3. Personnel information
There’s a reason why city council meetings keep personnel discussions confidential. Many extremely sensitive details are included with personnel information such as personal history, background checks, tests (such as drug tests), healthcare, and work performance. Similar to points made above, you need to protect that information with special care. Information security is especially important here because you are legally required to protect personnel details.
4. Personally identifiable information (PII)
Protecting PII is so important that Sophicity CEO Dave Mims presented on this topic to the Kentucky Master Municipal Clerks Academy in August 2018. PII includes information such as a person’s name, physical address, email address, race, sex, date of birth, social security number, driver's license number, and other personal details. This recorded information, in paper or digital form, is used by individuals to identify themselves when conducting transactions with entities.
Not protecting this information leaves it open for theft by hackers, and this information is used and sold to commit identity theft. There is risk and liability in maintaining PII, so confirm if you need to keep it and securely purge what PII you don’t need to keep. To protect the PII you do keep:
- Secure access and encrypt it.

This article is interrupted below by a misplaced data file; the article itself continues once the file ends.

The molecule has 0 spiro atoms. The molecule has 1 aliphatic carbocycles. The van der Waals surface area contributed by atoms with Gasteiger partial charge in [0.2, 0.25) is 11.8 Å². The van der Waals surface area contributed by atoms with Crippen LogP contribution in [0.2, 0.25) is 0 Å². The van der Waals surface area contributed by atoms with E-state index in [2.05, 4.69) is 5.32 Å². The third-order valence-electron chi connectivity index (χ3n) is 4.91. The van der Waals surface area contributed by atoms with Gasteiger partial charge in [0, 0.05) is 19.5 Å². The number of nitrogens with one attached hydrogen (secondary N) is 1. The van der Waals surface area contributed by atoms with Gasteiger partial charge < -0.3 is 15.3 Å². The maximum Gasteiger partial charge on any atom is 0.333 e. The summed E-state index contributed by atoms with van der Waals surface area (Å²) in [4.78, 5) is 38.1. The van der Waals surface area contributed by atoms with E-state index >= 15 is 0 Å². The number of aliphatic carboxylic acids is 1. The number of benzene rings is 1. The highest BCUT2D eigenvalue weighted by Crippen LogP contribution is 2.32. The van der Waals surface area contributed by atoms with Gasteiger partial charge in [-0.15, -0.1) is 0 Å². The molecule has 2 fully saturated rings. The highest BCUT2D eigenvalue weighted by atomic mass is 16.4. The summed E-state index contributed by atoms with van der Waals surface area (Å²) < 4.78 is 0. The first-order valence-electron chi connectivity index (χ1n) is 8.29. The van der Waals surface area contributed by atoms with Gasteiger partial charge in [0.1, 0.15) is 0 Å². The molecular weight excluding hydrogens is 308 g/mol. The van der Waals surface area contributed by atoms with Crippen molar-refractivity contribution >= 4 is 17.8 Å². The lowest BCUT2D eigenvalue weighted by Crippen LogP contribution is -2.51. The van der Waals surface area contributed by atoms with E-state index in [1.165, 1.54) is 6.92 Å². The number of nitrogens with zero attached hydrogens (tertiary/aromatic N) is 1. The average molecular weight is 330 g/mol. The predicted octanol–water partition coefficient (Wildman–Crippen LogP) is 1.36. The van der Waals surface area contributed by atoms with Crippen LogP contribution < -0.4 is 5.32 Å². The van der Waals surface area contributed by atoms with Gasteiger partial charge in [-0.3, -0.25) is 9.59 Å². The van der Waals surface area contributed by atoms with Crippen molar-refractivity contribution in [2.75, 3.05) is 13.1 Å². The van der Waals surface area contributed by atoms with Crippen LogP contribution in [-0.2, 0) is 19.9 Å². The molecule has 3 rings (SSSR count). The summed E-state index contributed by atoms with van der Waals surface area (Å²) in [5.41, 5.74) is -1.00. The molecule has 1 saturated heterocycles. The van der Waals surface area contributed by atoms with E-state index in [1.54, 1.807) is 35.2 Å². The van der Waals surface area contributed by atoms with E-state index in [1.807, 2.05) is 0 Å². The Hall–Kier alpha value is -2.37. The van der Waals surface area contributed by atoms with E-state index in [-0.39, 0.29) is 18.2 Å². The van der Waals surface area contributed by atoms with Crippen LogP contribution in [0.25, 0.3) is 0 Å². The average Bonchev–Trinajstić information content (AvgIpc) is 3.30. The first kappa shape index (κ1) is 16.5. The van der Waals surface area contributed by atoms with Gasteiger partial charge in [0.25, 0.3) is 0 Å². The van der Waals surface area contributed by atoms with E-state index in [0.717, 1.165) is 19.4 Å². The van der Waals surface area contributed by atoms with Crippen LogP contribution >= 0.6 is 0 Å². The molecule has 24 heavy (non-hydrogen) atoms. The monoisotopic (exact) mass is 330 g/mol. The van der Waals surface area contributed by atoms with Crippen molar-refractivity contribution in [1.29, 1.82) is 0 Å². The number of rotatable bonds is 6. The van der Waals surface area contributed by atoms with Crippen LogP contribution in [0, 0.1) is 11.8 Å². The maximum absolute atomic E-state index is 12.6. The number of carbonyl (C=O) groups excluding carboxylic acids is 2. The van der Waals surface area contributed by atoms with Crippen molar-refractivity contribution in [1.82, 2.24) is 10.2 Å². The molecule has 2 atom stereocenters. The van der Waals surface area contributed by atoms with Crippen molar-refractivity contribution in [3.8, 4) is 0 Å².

- Don’t put PII on a laptop or portable device.
- Identify and address any security vulnerabilities related to PII.
- Follow state records retention schedules.
- Destroy expired PII.
- Notify appropriate personnel in the event of an incident.
5. Public safety information
In 2017, we reported on a case where ransomware led to permanent data loss at the City of Cockrill Hill in Texas. As we noted: “[A defense lawyer working for a client who faced prison time] needed specific evidence to help his client avoid jail time. That evidence? Permanently lost. In other words, the data loss—rooted in a technology problem—could literally send a person to jail or serve a longer prison sentence because important evidence disappeared forever.”
In another instance, the City of Riverside, Ohio experienced so many ransomware compromises that they lost access to Ohio’s law enforcement databases. In a blog post talking about this incident, we said, “Imagine if your police department was unable to access state or national crime databases. Today, so much information access and sharing requires interdependence—and with interdependence comes responsibility. Do you think a friend would feel comfortable leaving valuables at your house if you never locked it? The same logic applies here. Cities need to implement basic cybersecurity best practices or risk losing access to important information from government agencies.”
Public safety departments need to keep information secure with modernized technology, up-to-date software (that receives regular security patches), and proactive monitoring and alerting of your technology systems for issues. Otherwise, your lack of information security risks exposing sensitive case and investigation data to a hacking incident that may lead to severe financial, legal, and operational repercussions.
As stewards of important citizen and city business information, cities need to treat electronic information just as they would treat valuables locked up in a vault or locking the doors of buildings. How secure is your information?